This morning, GOOD posted my piece about the consequences of Lake Mead in Nevada drying up in decade or so.
Lake Mead stores water from the Colorado River. When full, it holds 9.3 trillion gallons, an amount equal to the water that flows through the Colorado River in two years. The water from Lake Mead is used for many things. It irrigates a million acres of crops in the United States and Mexico, and supplies water to tens of millions of people. Its mighty Hoover Dam generates enough electricity to power a half-million homes. Additionally, the power from Hoover Dam is used to carry water up and across the Sierra Nevada Mountains on its way to Southern California.
In 2000, the water level at Lake Mead was 1,214 feet, close to its all-time high. It’s been dropping ever since. When Lake Mead was built during the 1920s and 1930s, the western United States was enjoying one of the wettest periods of the past 1,200 years. Even today, our so-called drought is still wetter than the average precipitation for the area averaged over centuries. In other words, for the last 75 years, we’ve been partying like it’s 1929. Farmers grow rice by flooding arid farmland with water from Lake Mead; residents of desert communities maintain front lawns of green grass; golfers demand courses in areas where the temperature exceeds 100 degrees Fahrenheit during the summer.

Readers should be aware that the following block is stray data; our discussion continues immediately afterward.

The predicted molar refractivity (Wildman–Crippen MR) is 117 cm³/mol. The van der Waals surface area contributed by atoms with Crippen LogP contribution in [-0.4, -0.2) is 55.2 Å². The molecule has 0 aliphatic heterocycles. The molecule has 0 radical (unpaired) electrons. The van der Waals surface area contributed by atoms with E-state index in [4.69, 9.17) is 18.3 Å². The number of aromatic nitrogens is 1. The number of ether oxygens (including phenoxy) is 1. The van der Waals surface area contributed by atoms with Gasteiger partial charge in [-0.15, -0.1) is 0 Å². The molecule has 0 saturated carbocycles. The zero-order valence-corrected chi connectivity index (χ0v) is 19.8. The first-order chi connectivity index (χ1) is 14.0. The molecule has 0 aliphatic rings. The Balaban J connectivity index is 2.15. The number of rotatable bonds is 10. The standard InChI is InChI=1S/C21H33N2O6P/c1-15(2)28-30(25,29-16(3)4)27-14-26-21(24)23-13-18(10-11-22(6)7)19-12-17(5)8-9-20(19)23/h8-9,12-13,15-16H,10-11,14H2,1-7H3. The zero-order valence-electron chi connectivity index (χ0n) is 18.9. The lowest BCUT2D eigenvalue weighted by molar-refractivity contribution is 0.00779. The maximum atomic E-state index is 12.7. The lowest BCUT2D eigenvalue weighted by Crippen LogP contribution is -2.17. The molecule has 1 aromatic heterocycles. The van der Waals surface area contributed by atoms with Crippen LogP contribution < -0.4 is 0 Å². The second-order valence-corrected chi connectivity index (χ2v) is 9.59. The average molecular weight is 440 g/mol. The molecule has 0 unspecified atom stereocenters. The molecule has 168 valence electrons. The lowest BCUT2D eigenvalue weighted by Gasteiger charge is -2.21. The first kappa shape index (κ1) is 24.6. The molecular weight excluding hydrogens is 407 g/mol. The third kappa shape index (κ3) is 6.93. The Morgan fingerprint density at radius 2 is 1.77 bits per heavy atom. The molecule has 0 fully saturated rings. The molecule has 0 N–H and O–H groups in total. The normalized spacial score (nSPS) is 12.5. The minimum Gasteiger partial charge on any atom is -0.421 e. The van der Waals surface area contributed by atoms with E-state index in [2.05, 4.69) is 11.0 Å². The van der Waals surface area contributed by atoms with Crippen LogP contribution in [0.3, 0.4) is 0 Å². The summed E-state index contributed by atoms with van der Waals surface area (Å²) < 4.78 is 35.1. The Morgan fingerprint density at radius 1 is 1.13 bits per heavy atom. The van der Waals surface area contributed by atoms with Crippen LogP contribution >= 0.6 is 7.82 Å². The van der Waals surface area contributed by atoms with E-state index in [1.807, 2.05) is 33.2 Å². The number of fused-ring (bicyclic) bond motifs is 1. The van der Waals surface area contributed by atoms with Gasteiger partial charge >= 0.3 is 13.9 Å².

Since its publication in late 2015, science writer Oliver Morton’s The Planet Remade: How Geoengineering Could Change the World has swept many “best book” (best science book, best business book, best nonfiction book) and with good reason: though it weighs in at a hefty 440 pages and covers a broad scientific, political and technological territory, few science books are more important, timely and beautifully written.
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Why buy one of those expensive and confusing universal remotes, clogged with enough buttons to launch a space shuttle, when you could accomplish the same electronic control right on your favorite mobile device? The Blumoo Universal Remote, now just $52.99 in the Boing Boing Store, harnesses the audio power of all your household equipment right […]